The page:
Winnipeg Free Press - PRINT EDITION
Posted: 08/24/2013 3:21 AM | Comments: 0
Lawren S. Harris
1930. Oil on canvas,
121.9 x 152.4.
Gift of Mr. and Mrs. H. Spencer Clark, 1971.17. Lent by: McMichael Canadian Art Collection, Kleinburg
Icebergs, Davis Strait, by one of the Group of Seven's most vocal and captivating figures, dates from a period when Lawren S. Harris sought a greater understanding of the Canadian landscape. Unsatisfied with the current state of Canadian art, a 1913 exhibition of contemporary Scandinavian painting helped convince him of the need for an analogous national school of painting and he sought out like-minded friends. The Group of Seven formed in 1920 with Harris as its unofficial leader. Initially devoting his time to painting Toronto's working-class suburbs, Harris became conscious that a crucial aim of the group was to paint the natural diversity of the country, striking out further afield. Icebergs, Davis Strait suggests an isolation that, for Harris, was a positive state of consciousness that freed the mind. The arctic canvases were some of the last works Harris painted before the Group of Seven disbanded, and before he would move into a distinctly abstract idiom.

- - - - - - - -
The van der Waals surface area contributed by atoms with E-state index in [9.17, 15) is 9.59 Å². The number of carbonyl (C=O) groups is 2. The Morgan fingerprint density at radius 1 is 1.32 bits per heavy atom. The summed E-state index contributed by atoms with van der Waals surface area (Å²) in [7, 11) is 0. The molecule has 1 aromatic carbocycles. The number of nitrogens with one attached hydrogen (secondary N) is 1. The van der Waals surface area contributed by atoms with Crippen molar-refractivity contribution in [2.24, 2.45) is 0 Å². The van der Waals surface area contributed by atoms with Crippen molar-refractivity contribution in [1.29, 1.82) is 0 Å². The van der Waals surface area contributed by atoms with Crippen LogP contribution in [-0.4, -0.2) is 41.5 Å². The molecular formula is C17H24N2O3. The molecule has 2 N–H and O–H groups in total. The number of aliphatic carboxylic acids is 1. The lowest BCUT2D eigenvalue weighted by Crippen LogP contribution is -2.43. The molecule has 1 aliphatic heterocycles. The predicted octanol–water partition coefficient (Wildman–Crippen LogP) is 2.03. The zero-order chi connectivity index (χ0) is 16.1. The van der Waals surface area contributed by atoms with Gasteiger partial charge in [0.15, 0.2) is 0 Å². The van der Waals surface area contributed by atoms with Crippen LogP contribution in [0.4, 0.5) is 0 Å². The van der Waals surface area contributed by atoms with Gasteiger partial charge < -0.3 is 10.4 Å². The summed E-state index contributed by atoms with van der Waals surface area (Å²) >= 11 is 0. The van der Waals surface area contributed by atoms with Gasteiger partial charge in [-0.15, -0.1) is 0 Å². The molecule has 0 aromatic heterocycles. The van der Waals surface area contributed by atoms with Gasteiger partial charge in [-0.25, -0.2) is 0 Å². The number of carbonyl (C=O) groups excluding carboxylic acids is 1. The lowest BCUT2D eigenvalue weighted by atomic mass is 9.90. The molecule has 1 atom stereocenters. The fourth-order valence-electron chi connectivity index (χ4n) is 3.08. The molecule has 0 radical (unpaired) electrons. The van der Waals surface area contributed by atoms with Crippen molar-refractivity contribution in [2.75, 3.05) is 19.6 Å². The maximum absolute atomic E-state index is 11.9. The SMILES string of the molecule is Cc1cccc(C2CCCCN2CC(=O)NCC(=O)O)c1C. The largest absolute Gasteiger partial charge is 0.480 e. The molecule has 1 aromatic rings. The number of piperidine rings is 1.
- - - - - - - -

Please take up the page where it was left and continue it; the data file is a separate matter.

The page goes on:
Republished from the Winnipeg Free Press print edition August 24, 2013 G12
Have you found an error, or know of something we’ve missed in one of our stories? Please use the form below and let us know.
Having problems with the form?Contact Us Directly
The naked truth about nude modelling
Next stop? Broadway... in Crystal City
Troubled hockey star fought his demons in the alley, but he beats them onstage
Night at the Herbarium
He doesn't give a puck
Dalí exhibition draws big numbers
Dalí's work a big hit for WAG
Mr. Nice Guy rages against the machine